256667 New Experimental Data and Physico-Chemical Model for the Solubility of Carbon Dioxide in Aqueous Solutions of Monoethanolamine
The most widely used solvent for Post Combustion Carbon Capture (PCC) is a 30 mass % aqueous solution of monoethanolamine (MEA). That solvent is generally accepted as a reference to which new PCC solvents are to be compared. [1, 2] Quite a large amount of experimental data is available for the vapor-liquid equilibrium (and related physico-chemical properties) such of such mixtures and one might assume that there is little need for new data. However, a closer look reveals that literature data for the solubility of carbon dioxide in a 30 mass % aqueous solution of MEA scatter widely. Even when obvious outliers are removed, the remaining uncertainty is so large that results of process simulations can be widely tuned simply by selecting certain data sets to which models are fitted.
Therefore in the present work, a comprehensive study on the solubility of carbon dioxide in aqueous solutions of MEA was carried out using two different experimental techniques: at low partial pressures of carbon dioxide (from 5 to 80 kPa) a headspace gas chromatographic technique (HS-GC) was used whereas at high pressures (from 0.4 to 8.5 MPa) a synthetic method was applied. Both apparatuses have been used in our laboratory for more than twenty years in many studies and are known to yield very reliable and accurate data. Aqueous MEA solutions with 15 and 30 mass % MEA were investigated at 313 K, 353 K and 393 K. The investigated pressure range corresponds to a molar ratio of carbon dioxide to MEA in the liquid from 0.1 to 1.3.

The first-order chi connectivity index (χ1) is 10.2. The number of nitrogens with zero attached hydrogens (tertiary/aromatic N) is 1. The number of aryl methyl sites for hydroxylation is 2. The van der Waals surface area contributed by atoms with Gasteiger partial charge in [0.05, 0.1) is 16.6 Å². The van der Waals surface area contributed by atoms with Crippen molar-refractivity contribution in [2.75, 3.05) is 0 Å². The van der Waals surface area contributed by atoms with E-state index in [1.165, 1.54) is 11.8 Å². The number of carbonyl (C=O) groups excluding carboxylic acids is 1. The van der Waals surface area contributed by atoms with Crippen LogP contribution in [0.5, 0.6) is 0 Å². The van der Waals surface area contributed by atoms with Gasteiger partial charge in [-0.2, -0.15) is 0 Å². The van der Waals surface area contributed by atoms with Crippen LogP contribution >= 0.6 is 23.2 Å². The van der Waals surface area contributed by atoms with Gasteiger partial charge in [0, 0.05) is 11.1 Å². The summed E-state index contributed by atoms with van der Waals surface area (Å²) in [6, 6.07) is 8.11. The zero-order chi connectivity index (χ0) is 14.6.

A physico-chemical model was developed to describe the new experimental data. Such modeling is challenging as it has to take simultaneously into account the complex chemical reactions and the strong physical non-ideality of the studied reactive electrolyte solutions. Five reactions are included: the autoprotolysis of water (I), the formation of bicarbonate (II) and carbonate (III), the protonation of MEA (IV) and the formation of carbamate (V). The extended Pitzer model is used to describe the liquid phase non-ideality. The equilibrium constants of reactions (I) – (V) were taken from the literature. The results are checked using NMR spectroscopic literature data on the speciation. [3, 4, 5]
Only a small number of parameters for interactions between the dominant species, are fitted. The model gives a good description of the entire experimental gas solubility data set as well as a good agreement with literature data for the liquid phase speciation (from NMR investigations).
Besides presenting the new experimental and modeling results, we will also briefly review of the previous approaches both regarding the experiments and the modeling and we will discuss the important impact of the physico-chemical data on the process simulation.
 Mangalapally, H. P.; Hasse, H., Chem. Eng. Res. Des. 2011, 89, 1216-1228.
 Wang,M.; Lawal, A.; Stephenson, P.; Sidders, J.; Ramshaw, C.,Chem. Eng. Res. Des. 2011, 89, 1609-1624.
 Hilliard, M. D. A, Ph.D. thesis, University of Texas at Austin, 2008.
 Böttinger, W.; Maiwald, M.; Hasse, H., Fluid Phase Equilib. 2008, 263, 131-143.
 Jakobsen, J. P.; Krane, J.; Svendsen, H. F., Ind. Eng. Chem. Res. 2005, 44, 9894-9903.
See more of this Group/Topical: Topical D: Accelerating Fossil Energy Technology Development Through Integrated Computation and Experimentation